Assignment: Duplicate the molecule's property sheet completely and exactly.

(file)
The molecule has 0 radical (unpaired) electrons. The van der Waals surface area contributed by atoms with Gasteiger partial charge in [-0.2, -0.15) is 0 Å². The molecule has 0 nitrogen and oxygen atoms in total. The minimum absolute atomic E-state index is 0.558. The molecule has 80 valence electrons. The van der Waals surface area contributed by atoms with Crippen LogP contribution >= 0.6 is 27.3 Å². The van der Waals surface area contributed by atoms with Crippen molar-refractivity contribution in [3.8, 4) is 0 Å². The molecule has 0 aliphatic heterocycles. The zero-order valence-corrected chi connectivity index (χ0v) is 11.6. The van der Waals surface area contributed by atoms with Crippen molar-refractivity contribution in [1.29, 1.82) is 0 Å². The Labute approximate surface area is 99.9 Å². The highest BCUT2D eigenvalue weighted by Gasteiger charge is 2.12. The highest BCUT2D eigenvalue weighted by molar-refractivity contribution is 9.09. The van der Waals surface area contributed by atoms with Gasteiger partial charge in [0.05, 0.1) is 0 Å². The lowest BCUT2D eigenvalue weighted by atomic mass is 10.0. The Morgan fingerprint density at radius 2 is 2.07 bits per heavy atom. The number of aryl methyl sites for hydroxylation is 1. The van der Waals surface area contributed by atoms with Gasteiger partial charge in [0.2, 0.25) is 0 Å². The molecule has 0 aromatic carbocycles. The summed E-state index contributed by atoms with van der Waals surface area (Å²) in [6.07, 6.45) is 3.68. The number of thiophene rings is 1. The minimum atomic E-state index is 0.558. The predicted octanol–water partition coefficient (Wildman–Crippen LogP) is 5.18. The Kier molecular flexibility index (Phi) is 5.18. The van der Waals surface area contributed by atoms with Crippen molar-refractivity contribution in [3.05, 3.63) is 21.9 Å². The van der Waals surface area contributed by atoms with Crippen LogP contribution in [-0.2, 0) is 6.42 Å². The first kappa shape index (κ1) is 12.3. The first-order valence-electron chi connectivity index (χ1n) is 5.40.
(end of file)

The molecule has 0 radical (unpaired) electrons. The van der Waals surface area contributed by atoms with Gasteiger partial charge in [-0.2, -0.15) is 0 Å². The molecule has 0 nitrogen and oxygen atoms in total. The minimum absolute atomic E-state index is 0.558. The molecule has 80 valence electrons. The van der Waals surface area contributed by atoms with Crippen LogP contribution >= 0.6 is 27.3 Å². The van der Waals surface area contributed by atoms with Crippen molar-refractivity contribution in [3.8, 4) is 0 Å². The molecule has 0 aliphatic heterocycles. The zero-order valence-corrected chi connectivity index (χ0v) is 11.6. The van der Waals surface area contributed by atoms with Crippen molar-refractivity contribution in [1.29, 1.82) is 0 Å². The Labute approximate surface area is 99.9 Å². The highest BCUT2D eigenvalue weighted by Gasteiger charge is 2.12. The highest BCUT2D eigenvalue weighted by molar-refractivity contribution is 9.09. The van der Waals surface area contributed by atoms with Gasteiger partial charge in [0.05, 0.1) is 0 Å². The lowest BCUT2D eigenvalue weighted by atomic mass is 10.0. The Morgan fingerprint density at radius 2 is 2.07 bits per heavy atom. The number of aryl methyl sites for hydroxylation is 1. The van der Waals surface area contributed by atoms with Gasteiger partial charge in [0.2, 0.25) is 0 Å². The molecule has 0 aromatic carbocycles. The summed E-state index contributed by atoms with van der Waals surface area (Å²) in [6.07, 6.45) is 3.68. The number of thiophene rings is 1. The minimum atomic E-state index is 0.558. The predicted octanol–water partition coefficient (Wildman–Crippen LogP) is 5.18. The Kier molecular flexibility index (Phi) is 5.18. The van der Waals surface area contributed by atoms with Crippen molar-refractivity contribution in [3.05, 3.63) is 21.9 Å². The van der Waals surface area contributed by atoms with Crippen LogP contribution in [-0.2, 0) is 6.42 Å². The first kappa shape index (κ1) is 12.3. The first-order valence-electron chi connectivity index (χ1n) is 5.40.